How an oddball baritone became one of the most valuable Squier guitars of all time

Squier Vintage Modified Baritone Jazzmaster
(Image credit: Future)

Back in 2014, Fender was riding the wave of a baritone guitar renaissance. After winning guitarists over with reasonably priced Blacktop Baritone Telecaster and Bass VI models in the years prior, it launched its most affordable extended-range guitar yet, the $449 Squier Vintage Modified Baritone Jazzmaster.

At the time, reaction was mixed: the huge-even-for-a-baritone 30” scale length and Duncan Designed pickups had some guitarists drooling over the tonal possibilities, but Fender’s eternally divisive Antigua Burst finish caused others to avert their eyes.

Accordingly, Fender relaunched the model at NAMM 2017, equipping it with an all-black finish and hardware, and some minor spec tweaks. Two years later, the Indonesia-built model was discontinued, along with the rest of the Vintage Modified line.

Yet something strange happened in the years following the model’s demise. Not only is the Baritone Jazzmaster now extremely hard to get hold of, both Antigua and black examples command prices of up to $2,000 and above, with mint examples routinely selling upwards of $1,000.

That’s a remarkable price hike in just two years, and makes this one of the most valuable Squier guitars in existence, comfortably competing with the very first – and much sought-after – Japanese-built models from the ’80s.

Loathe to admit

Normally when we see price rises this extreme, we’d attribute it to an artist of immense, world-conquering stature. Say, John Mayer using the previously maligned Ibanez TS10 Tube Screamer, or Jack White and Dan Auerbach igniting demand for pawn-shop guitars.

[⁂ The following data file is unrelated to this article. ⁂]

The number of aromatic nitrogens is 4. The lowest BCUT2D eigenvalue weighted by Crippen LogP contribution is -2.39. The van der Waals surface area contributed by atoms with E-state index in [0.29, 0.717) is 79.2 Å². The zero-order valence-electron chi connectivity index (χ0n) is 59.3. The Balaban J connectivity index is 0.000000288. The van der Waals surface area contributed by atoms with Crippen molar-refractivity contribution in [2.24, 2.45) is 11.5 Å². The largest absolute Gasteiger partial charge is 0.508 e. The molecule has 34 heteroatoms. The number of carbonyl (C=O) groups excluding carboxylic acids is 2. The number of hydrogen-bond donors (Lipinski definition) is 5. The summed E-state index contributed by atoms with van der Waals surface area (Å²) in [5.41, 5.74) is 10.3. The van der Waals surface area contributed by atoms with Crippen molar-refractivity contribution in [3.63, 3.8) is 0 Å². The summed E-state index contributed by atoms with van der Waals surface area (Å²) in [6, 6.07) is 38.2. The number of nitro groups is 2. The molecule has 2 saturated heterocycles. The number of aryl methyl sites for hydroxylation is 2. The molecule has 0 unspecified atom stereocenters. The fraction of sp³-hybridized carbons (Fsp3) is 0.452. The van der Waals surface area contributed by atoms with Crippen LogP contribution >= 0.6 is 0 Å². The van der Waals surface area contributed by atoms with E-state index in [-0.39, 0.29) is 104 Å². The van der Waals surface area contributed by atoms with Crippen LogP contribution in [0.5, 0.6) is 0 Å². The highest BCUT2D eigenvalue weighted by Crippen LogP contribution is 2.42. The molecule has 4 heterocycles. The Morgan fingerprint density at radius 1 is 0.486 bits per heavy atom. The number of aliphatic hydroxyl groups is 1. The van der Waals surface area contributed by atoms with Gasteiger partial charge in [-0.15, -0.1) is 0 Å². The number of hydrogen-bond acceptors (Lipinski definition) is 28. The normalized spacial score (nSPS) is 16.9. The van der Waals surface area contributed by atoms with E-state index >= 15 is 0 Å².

But what’s most remarkable about this shift is that it can be traced back to one resourceful metal band from the UK.

Hailing from Liverpool and formed in 2014 – the same year the Baritone Jazzmaster was launched, no less – Loathe fuse the unrelenting bombast of metalcore with melodic shoegaze and progressive influences to devastating effect. But what caught guitarists by surprise was the fact that the band’s Erik Bickerstaffe and Connor Sweeney were wringing their crushing, guttural tones from the cheapest baritones on the market.

A 2017 playthrough by Bickerstaffe put the Squier Baritone Jazzmaster on the map, and in the years since, interest in the model has only grown, accelerated by the release of Loathe’s landmark second album – and one of our favorites of 2020I Let It In and It Took Everything, in February of last year.

Squier Vintage Modified Baritone Jazzmaster’s handy price guide graph highlights the sharp uptick in the Baritone Jazzmaster’s value. (Image credit:

Indeed, if you look at the used market’s price history on, you can see a sharp rise in the months that followed: a perfect storm of renewed interest, the end of the Baritone Jazzmaster’s production and a pandemic-induced spike in guitar sales.

YouTube escalated the hype, of course. It’s filled with players who snapped the model up to nail Loathe’s tones – including djent-keen YouTuber Andrew Baena, who bought the same Baritone Jazzmaster twice.

Even YouTube guitar historian Trogly’s Guitar Show referenced the Liverpudlian metalcore outfit when assessing the baritone’s escalating prices in April 2020. Back then, models were going for a comparatively affordable $400 to $800 – so we can likely thank Trogly for another jump in value.